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Letters from France

Letters from France
Title: Letters from France
Release Date: 2006-05-14
Type book: Text
Copyright Status: Public domain in the USA.
Date added: 25 March 2019
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The Project Gutenberg eBook, Letters from France, by C. E. W. Bean

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Title: Letters from France

Author: C. E. W. Bean

Release Date: May 14, 2006 [eBook #18390]

Language: English

Character set encoding: ISO-8859-1

***START OF THE PROJECT GUTENBERG EBOOK LETTERS FROM FRANCE***

 

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and the Project Gutenberg Online Distributed Proofreading Team
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AUSTRALIANS WATCHING THE BOMBARDMENT OF POZIÈRSAUSTRALIANS WATCHING THE BOMBARDMENT OF POZIÈRS
Their mates were beneath that bombardment at the time

Letters from France

BY

C. E. W. BEAN

War Correspondent for the Commonwealth of Australia

WITH A MAP AND EIGHT PLATES

CASSELL AND COMPANY, LTD

London, New York, Toronto and Melbourne

1917


To those other Australians who fell in the Sharpest Action theirForce has known, on July 19, 1916, before Fromelles, these Memories of aGreater, but not a Braver, Battle are herewith Dedicated


[Pg vii]

PREFACE

These letters are in no sense a history—except that they contain thetruth. They were written at the time and within close range of theevents they describe. Half of the fighting, including the brave attackbefore Fromelles, is left untouched on, for these pages do not attemptto narrate the full story of the Australian Imperial Force in France.They were written to depict the surroundings in which, and the spiritwith which, that history has been made; first in the quiet green Flemishlowlands, then with a swift, sudden plunge into the grim, reeking, nakeddesolation of the Somme. The record of the A.I.F., and its nowhistorical units in their full action, will be painted upon thatbackground some day. If these letters convey some reflection of thespirit which fought at Pozières, their object is well fulfilled. Theauthor's profits are devoted to the fund for nursing back to usefulcitizenship Australians blinded or maimed in the war.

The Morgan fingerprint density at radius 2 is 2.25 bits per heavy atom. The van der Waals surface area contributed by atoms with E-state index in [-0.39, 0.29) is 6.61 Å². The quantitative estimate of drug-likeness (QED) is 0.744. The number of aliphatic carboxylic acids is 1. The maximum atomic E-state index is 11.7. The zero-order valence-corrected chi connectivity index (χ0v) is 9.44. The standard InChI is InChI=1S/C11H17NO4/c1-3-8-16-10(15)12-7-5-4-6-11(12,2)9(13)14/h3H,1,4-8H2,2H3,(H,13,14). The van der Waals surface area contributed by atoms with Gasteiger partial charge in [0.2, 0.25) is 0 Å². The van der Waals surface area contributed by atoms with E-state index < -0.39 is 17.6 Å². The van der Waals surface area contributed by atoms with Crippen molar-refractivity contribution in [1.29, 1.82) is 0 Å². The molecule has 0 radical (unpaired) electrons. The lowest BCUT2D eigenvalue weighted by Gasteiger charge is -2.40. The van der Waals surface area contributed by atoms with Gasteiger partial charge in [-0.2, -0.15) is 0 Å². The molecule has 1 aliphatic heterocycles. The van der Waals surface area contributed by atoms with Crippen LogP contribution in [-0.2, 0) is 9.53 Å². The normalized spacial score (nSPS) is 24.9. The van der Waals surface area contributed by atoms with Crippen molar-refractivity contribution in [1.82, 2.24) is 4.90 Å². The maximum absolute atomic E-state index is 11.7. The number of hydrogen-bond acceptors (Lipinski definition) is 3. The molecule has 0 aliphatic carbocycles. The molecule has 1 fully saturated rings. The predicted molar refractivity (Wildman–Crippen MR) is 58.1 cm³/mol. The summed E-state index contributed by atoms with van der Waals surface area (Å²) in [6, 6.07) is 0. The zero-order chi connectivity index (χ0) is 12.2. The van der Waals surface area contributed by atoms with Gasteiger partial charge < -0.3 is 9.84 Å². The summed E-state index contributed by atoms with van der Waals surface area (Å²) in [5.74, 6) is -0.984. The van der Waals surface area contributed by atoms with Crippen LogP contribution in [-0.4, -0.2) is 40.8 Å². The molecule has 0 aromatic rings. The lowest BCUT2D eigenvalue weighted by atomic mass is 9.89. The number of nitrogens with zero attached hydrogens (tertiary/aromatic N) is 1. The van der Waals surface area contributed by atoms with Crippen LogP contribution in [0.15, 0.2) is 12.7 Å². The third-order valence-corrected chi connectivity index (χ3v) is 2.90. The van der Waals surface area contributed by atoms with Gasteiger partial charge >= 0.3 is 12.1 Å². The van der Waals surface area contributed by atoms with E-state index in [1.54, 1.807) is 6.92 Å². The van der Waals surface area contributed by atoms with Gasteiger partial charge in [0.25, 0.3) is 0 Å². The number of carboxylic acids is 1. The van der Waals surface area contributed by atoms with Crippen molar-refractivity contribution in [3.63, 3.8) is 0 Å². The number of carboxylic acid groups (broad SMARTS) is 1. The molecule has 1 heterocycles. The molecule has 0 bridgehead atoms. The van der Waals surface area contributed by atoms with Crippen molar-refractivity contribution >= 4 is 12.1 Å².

C. E. W. Bean.


CONTENTS

CHAPTERPAGE
Prefacevii
1.A Padre who said the Right Thing1
2.To the Front7
3.The First Impression—A Country with Eyes14
4.The Road to Lille21
5.The Differences28
6.The Germans36
7.The Planes43
8.The Coming Struggle: Our Task49
9.In a Forest of France57
10.Identified64
11.The Great Battle Begins71
12.The British—Fricourt and La Boiselle77
13.The Dug-outs of Fricourt86
14.The Raid92
15.Pozières101
16.An Abysm of Desolation111
17.Pozières Ridge116
18.The Green Country123
19.Trommelfeuer127
20.The New Fighting136
21.Angels' Work143
22.Our Neighbour151
23.Mouquet Farm157
24.How the Australians were Relieved168
25.On Leave to a New England175
26.The New Entry181
27.A Hard Time189
28.The Winter of 1916197
29.As in the World's Dawn203
30.The Grass Bank209
31.In the Mud of Le Barque218
32.The New Draft223
33.Why He is not "The Anzac"229

LIST OF PLATES

Australians Watching the Bombardment of PozièresFrontispiece
FACING PAGE
Sketch Map1
"Talking with the Kiddies in the Street"12
"An Occasional Broken Tree-Trunk"16
No Man's Land16
Along the Road to Lille26
The Trenches here have to be Built Above the Ground in Breastwork30
A Main Street of Pozières112
The Church Pozières112
The Windmill of Pozières140
The Barely Recognisable Remains of a Trench140
The Tumbled Heap of Bricks and Timber which the World Knows as Mouquet Farm160
"Past the Mud-Heaps Scraped by the Road Gangs"160

[Pg 1]


Rough sketch showing some of the German defences of PozièresRough sketch showing some of the German defencesof Pozières and the direction of the Australian attacks between July 22 andSeptember 4 1916. (From Pozières to Moquet Farm is just over a mile.)

LETTERS FROM FRANCE


CHAPTER I

A PADRE WHO SAID THE RIGHT THING

France, April 8th, 1916.

The sun glared from a Mediterranean sky and from the surface of theMediterranean sea. The liner heaved easily to a slow swell. In the waistof the ship a densely packed crowd of sunburnt faces upturned towards aspeaker who leaned over the rail of the promenade deck above. Beside thespeaker was a slight figure with three long rows of ribbons across theleft breast. Every man in the Australian Imperial Force is as proud ofthose ribbons as the leader who wears them so modestly.

Australian ships had been moving through those waters for days. Highover one's head, as one listened to that speaker, there sawed thewireless aerial backwards and forwards across the silver sky. Onlyyesterday that aerial had[Pg 2] intercepted a stammering signal from far, faraway over the brim of the world. "S.O.S.," it ran, "S.O.S." Therefollowed half inarticulate fragments of a latitude. That evening aboutsundown we ran into the shreds of some ocean conversation about boats'crews, and about someone who was still absent—just that broken fragmentin the buzz of the wireless conversation which runs around the world. Abig Australian transport, we knew, was some twelve hours away from usupon the waters. Could it be about her that these personages of theocean were calling one to another? Days afterwards we heard that it hadnot been an Australian or any other transport.